Specifically, “The North American Datum of 1983 (NAD 83) is ‘The horizontal control datum for the United States, Canada, Mexico, and Central America, based on a geocentric origin and the Geodetic Reference System 1980. This datum, designated as NAD 83, is the new geodetic reference system. … NAD 83 is based on the adjustment of 250,000 points including 600 satellite Doppler stations which constrain the system to a geocentric origin.’ (Geodetic Glossary, p 57)”3

WGS 84 is the World Geodetic System frame of reference.

So depending on what part of the world you’re mapping, and how you expect the map to be used, you may choose to encode the map using different projections and datums. When using maps made by other people, it helps to know what coordinate systems they used. To turn the red blob into a map, I just had to change coordinate systems. The map projection and coordinate system information should be in the map metadata file.



Backups with rsync


Now for another incredibly interesting post, this time about the rsync.

The rsync man page includes a couple examples for using rsync to back up directory trees, but what do all those options do, really? And just as important, which options do I like best?

Example
rsync -Cavz . arvidsjaur:backup

  • -C, –cvs-exclude auto-ignore files in the same way CVS does [includes .svn/ subtrees]
  • -a, –archive archive mode; same as -rlptgoD (no -H)
    • -r, –recursive recurse into directories
    • -l, –links copy symlinks as symlinks
    • -p, –perms preserve permissions
    • -t, –times preserve times
    • -g, –group preserve group
    • -o, –owner preserve owner (root only)
    • -D, –devices preserve devices (root only)
    • -H, –hard-links preserve hard links [“This option can be quite slow, so only use it if you need it.”]
  • -v, –verbose increase verbosity
  • -z, –compress compress file data during the transfer

Other options of note:

  • –delete deletes files on the receiving side which aren’t on the sending side, but only if -r or -d is also included, and only for those directories which are being sync’d; always use --dry-run first to see what would be affected
  • –exclude any path which matches this simple filter isn’t sync’d
  • –progress show progress during transfer [don’t use inside cron]

Compare rsync -avz foo:src/bar /data/tmp and rsync -avz foo:src/bar/ /data/tmp: the first will create /data/tmp/bar, the second will copy the contents of bar into /data/tmp. Without the tailing slash an additional directory level is created at the destination, with the tailing slash just the contents of the directory are copied. Thus, these are identical:

  • rsync -av /src/foo /dest
  • rsync -av /src/foo/ /dest/foo

So for me the command would look something like:

time rsync -Cavz --exclude 'research/gutenberg' --exclude 'research/output' --delete --dry-run /home/steve/data /media/usbdisk/steve/backup

rsync -Cavz --progress --delete --dry-run ~/music/ ideaharbor.org:~/music/

(Make sure you check du -hT on your destination before you begin.)

There are two different ways rsync can connect to a remote system. Which method is used is controlled by the number of colons (:’s) included in the source or destination paths. When using a single colon, as in the examples above, rsync will use ssh to connect to the remote machine as the specified user. Hence any commands (such as creating new directories or writing to files) will be run as the specified user. When two colons are used rsync will connect to the rsync daemon (rsyncd) running on the remote machine, and any commands executed will be limited by the permissions of the user rsyncd is running as. rsyncd is configured using the rsyncd.conf file (see `man rsyncd.conf` for details).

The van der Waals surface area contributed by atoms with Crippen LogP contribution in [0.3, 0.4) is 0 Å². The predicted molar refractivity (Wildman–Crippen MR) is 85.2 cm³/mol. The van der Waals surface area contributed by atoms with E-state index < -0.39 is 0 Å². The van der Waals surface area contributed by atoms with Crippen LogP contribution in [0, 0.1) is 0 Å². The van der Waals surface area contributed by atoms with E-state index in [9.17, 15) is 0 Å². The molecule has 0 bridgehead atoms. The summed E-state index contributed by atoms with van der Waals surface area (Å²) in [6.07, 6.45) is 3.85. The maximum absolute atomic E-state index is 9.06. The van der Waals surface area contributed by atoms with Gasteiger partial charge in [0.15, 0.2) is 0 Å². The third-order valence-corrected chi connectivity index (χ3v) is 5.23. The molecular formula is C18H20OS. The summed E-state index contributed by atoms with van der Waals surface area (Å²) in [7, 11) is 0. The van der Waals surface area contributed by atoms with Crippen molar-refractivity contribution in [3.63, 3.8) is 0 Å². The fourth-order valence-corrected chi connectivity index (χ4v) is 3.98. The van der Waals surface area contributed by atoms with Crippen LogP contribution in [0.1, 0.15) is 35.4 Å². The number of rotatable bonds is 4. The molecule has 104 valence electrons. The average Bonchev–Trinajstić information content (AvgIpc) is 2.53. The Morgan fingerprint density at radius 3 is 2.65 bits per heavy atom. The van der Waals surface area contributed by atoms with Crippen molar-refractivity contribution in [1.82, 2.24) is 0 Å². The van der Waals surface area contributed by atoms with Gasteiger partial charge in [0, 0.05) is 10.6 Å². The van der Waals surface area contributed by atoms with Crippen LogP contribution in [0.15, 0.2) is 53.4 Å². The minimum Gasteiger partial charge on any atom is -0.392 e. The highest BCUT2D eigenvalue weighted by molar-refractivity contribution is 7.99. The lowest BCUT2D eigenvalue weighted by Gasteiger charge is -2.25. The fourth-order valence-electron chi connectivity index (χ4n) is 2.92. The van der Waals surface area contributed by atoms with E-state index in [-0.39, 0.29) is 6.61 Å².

An Introduction to Screen


What is screen?

(4:01 PM) sharmahd: /me is amazed at how many people don't know about screen
(4:04 PM) hulet: I don't know about screen   
I've looked at the man page, but didn't really grok it. It looks like a fancy nohup?
(4:04 PM) sharmahd: how do you survive?
(4:04 PM) hulet: What problem does screen solve?
(4:05 PM) sharmahd: well, hmmm... how do i explain it
(4:05 PM) hulet: exactly

GNU Screen is a free terminal multiplexer developed by the GNU Project. It allows a user to access multiple separate terminal sessions inside a single terminal window or remote terminal session. It is useful for dealing with multiple programs from the command line, and for separating programs from the shell that started the program.1

As I’m learning screen here’s what I’ve found useful to know:

Starting screen:

screen to start
screen -r to reattach

screen -ls to list the currently active screen sessions and their <pid>.<tty>.<host> session names
screen -r <session name> to reattach to a specific session where session name has the format <pid>.<tty>.<host>

Within screen:

C-a c create window
C-a n and C-a p to switch to the next or previous window in the list, by number.
C-a N where N is a number from 0 to 9, to switch to the corresponding window.
C-a C-a switch to the most recently visited window
C-a “ to get a full-screen list of windows.
C-a A to name a window

C-a d detach from session (or just close the terminal window)

C-a [ or C-a <esc> enter copy mode (necessary for scrolling); enter or space delimits selections
C-a ] paste
C-a H toggle logging

C-a s Send a control-s to the current window, which usually has the result of suspending (freezing) the terminal; use C-a q to resume normal operation
C-a S Split the current region into two new ones; use C-a Q to close all regions but the currently active one

C-a ? to get help

I also made a .screenrc file.